# PhD Defense Vincent Steffan

Title: Tensor Decompositions Theory and Applications in Quantum Information

Abstract:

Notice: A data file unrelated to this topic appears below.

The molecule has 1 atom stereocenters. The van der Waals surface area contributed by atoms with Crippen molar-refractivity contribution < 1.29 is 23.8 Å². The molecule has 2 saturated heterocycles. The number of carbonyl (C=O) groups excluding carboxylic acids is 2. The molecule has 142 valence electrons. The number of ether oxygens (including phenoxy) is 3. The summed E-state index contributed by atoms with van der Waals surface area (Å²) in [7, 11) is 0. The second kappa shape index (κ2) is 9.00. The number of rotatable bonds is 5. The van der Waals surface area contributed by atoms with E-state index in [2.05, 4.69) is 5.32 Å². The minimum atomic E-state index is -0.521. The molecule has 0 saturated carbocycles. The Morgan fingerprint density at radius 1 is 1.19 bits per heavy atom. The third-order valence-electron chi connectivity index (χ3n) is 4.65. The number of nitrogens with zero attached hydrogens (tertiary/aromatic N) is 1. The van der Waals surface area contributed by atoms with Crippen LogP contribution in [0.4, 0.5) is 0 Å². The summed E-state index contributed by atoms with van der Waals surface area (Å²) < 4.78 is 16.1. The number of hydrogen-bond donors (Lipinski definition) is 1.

In this thesis, we shed light from various angles on ways of decomposing tensors. Our investigation consists of four parts. In the first part, we study entanglement structures, which are a natural generalization of tensor networks: While tensor network states can be seen as locally transformed versions of a tensor “built” from two-party tensors laid out according to the geometry of a graph, entanglement structures are constructed from tensors put on the hyperedges of a hypergraph. We find constructions and obstructions for the conversion between entanglement structures in the sense of restriction and degeneration, and calculate the tensor rank of specific entanglement structures. We then go on to study tensor networks in more depth. More precisely, we study the quantum max-flow, which quantifies the amount of entanglement between two regions of a tensor network. We relate the quantum max-flow in the so-called bridge graph to the theory of prehomogeneous tensor spaces and the representation theory of quivers, a connection that enables us to calculate the quantum max-flow in this graph in a large number of cases. After that, we define and study partial degeneration, an intermediate version of restriction and degeneration, which are well-known preorders for tensors. By constructing various examples and showing obstructions, we demonstrate that partial degeneration is inequivalent to both restriction and degeneration. We also relate this concept to the notion of aided rank, a generalization of tensor rank. Here, we again highlight differences between the concepts of degeneration and partial degeneration. Finally, we analyze stabilizer rank decompositions, which are relevant in the theory of simulating quantum circuits. In particular, we present a technique to lower bound stabilizer rank and approximate stabilizer rank. This technique yields, together with other interesting consequences, a strong lower bound on the stabilizer rank of tensor powers of the so-called T-state – a quantity gauging the efficiency of the simulation of quantum circuits built from Clifford+T gates using the Gottesman-Knill theorem.